A Consistent Framework for Modelling Spreads in Tenor Basis Swaps

Wed, 14/05/2014 - 5:30pm

Yang Chang, ‎Research Fellow at the ARC Centre of Excellence in Population Ageing Research (CEPAR), UNSW


Westpac Conference Centre, Plaza Level, 60 Martin Place, Sydney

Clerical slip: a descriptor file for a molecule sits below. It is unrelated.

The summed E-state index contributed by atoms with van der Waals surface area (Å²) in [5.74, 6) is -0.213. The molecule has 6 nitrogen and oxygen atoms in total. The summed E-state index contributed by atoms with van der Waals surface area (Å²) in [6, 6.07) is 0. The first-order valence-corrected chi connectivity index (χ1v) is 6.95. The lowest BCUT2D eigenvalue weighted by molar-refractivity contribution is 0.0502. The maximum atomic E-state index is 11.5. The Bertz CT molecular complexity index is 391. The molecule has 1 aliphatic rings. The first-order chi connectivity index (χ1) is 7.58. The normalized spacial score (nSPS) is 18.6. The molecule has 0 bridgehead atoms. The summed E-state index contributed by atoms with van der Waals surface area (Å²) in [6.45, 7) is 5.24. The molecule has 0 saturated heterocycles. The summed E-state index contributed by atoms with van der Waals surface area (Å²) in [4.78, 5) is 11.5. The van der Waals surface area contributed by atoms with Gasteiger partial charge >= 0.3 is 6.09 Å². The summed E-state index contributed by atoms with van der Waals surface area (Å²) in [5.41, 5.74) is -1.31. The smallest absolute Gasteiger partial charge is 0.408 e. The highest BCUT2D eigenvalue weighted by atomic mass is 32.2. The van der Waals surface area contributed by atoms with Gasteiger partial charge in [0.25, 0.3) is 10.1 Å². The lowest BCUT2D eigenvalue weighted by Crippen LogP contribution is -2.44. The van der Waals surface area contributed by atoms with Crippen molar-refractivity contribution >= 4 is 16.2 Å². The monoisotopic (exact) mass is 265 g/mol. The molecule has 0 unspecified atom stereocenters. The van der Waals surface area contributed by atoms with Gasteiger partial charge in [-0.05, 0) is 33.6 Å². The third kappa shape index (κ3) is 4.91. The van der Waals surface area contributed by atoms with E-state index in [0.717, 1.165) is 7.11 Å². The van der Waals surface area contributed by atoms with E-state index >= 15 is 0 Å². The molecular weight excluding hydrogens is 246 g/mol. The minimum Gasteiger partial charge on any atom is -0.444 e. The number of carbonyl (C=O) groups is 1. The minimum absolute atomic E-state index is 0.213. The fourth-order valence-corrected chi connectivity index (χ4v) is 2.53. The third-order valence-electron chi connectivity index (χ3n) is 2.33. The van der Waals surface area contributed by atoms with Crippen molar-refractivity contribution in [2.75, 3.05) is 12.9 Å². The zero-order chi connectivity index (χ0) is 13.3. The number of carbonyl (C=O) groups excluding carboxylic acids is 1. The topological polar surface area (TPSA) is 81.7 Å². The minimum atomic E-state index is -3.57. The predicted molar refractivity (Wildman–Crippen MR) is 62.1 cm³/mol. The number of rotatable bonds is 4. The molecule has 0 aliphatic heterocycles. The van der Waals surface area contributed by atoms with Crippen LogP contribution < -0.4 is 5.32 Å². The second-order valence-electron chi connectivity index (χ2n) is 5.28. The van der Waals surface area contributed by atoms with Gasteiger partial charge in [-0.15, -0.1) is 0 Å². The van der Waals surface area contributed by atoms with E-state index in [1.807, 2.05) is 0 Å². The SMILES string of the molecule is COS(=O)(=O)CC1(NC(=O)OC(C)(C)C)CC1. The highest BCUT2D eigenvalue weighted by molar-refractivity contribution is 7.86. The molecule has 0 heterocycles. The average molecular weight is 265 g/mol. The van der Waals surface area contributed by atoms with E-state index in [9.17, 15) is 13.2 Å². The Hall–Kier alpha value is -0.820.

The phenomenon of the frequency basis (i.e. a spread applied to one leg of a swap to exchange one floating interest rate for another of different tenor in the same currency) contradicts textbook no-arbitrage conditions and has become an important feature of interest rate markets since the beginning of the Global Financial Crisis (GFC) in 2008. Empirically, the basis spread cannot be explained by transaction costs alone, and therefore must be due to a new perception by the market of risks involved in the execution of textbook “arbitrage" strategies. This has led practitioners to adopt a pragmatic “multi-curve" approach to interest rate modelling, which leads to a proliferation of term structures, one for each tenor. We take a more fundamental approach and explicitly model liquidity risk as the driver of basis spreads, reducing the dimensionality of the market for the frequency basis from observed spread term structures for every frequency pair down to term structures of two factors characterising liquidity risk. To this end, we use an intensity model to describe the arrival time of (possibly stochastic) liquidity shocks with a Cox Process. The model parameters are calibrated to quoted market data on basis spreads, and the improving stability of the calibration suggests that the basis swap market has matured since the turmoil of the GFC.

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